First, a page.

The importance of ambulatory blood pressure monitoring

Among patients with resistant hypertension (RH) – defined as the failure to control blood pressure (BP) despite optimal treatment with at least 3 antihypertensive drugs in full dosages – controversy exists regarding the additive prognostic value of ambulatory blood pressure monitoring (ABPM) over clinic blood pressure readings (CBPR).  The prevalence of RH ranges from 10% to 30% of hypertensive subjects however these patients remain generally understudied.

In order to explore whether ABPM provided a better estimate of cardiovascular risk above and beyond that achieved with CBPR and other traditional risk factors, Salles and co-workers prospectively studied 556 patients with RH.  At baseline all patients underwent ABPM and CBPR and clinical outcome was recorded over a median follow up period of 4.8 years.   The authors found that unlike CBPR, which failed to demonstrate any prognostic importance, ABPM provided significant prognostic information for all 3 end points studied; (i) fatal and non-fatal cardiovascular events (reached in 109 patients), (ii) all cause mortality (70 patients), (iii) cardiovascular death (46 patients).

Ambulatory systolic and diastolic BP were equivalent predictors of risk; hazard ratios associated with 1 standard deviation (SD) for daytime and nighttime systolic BP respectively were 1.26 (95% CI 1.04-1.53) and 1.38 (1.13-1.68), and for diastolic BP, 1.31 (1.05-1.63) and 1.36 (1.10-1.69). However, elevation of BP at night was observed to be a stronger risk marker than daytime BP with a 1 SD increase in night-time systolic BP (22mmHg) and in diastolic BP (14mmHg) corresponding respectively with a 38% and a 36% higher risk of future cardiovascular events.  Furthermore, ABPM diagnosis of true RH was an independent predictor of cardiovascular events, with a fully adjusted hazards ratio of 2.11, which was not altered by the presence or absence of left ventricular hypertrophy demonstrated on echocardiography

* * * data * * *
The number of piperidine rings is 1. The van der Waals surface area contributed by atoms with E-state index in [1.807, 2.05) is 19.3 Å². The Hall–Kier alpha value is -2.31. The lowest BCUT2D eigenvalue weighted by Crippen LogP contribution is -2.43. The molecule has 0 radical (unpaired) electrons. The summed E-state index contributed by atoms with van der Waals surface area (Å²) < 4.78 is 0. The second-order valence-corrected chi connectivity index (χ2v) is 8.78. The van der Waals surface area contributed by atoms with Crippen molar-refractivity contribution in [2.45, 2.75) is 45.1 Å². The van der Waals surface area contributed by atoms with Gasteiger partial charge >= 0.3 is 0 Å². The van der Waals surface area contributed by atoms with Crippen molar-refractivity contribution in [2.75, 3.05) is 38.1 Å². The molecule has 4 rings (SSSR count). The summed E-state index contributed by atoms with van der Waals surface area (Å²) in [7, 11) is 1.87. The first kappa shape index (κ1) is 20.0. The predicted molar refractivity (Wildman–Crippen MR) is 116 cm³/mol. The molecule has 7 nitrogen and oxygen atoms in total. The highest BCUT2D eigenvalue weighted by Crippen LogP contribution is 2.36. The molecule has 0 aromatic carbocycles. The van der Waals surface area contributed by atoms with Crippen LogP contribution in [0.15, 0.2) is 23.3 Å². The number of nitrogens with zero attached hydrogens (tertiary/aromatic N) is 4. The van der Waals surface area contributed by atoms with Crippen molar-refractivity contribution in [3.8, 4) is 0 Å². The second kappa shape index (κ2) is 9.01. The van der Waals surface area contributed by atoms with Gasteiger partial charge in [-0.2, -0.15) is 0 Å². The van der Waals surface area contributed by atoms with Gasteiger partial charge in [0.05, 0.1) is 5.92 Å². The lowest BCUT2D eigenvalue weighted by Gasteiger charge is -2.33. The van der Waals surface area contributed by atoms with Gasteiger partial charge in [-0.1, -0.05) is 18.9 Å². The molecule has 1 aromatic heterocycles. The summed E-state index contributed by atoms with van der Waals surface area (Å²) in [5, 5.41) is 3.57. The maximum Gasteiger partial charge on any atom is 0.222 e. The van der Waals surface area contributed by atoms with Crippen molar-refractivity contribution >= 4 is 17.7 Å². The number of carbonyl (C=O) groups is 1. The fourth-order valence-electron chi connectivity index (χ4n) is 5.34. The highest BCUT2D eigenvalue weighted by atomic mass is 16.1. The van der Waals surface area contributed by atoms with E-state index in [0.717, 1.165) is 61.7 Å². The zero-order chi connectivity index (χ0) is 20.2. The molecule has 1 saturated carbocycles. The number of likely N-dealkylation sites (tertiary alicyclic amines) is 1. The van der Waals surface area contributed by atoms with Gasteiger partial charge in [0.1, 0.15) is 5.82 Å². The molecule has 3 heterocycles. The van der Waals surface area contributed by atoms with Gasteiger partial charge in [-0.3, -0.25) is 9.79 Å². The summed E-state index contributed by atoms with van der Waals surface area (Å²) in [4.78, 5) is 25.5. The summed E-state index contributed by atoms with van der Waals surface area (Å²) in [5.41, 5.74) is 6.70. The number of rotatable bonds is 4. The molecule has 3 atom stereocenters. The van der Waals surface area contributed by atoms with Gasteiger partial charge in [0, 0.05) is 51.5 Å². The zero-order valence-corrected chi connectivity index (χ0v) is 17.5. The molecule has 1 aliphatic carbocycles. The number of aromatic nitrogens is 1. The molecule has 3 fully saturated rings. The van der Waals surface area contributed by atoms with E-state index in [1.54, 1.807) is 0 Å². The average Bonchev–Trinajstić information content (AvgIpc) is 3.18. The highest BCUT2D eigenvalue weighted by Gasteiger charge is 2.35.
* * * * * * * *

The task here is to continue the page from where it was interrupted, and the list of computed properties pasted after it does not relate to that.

Although BP measurements repeated during the follow up period were not analysed as part of this study, and therefore response to therapy cannot be commented on, the present work reinforces the prognostic importance of ABPM over CBPR, and highlights the potential usefulness of nighttime measurements in the risk stratification of patients with RH.

  • Salles GF, Cardoso CRL, Muxfeldt ES.  Prognostic Influence of Office and Ambulatory Blood Pressures in Resistant Hypertension.  Arch Intern Med 2008;168(21):2340-2346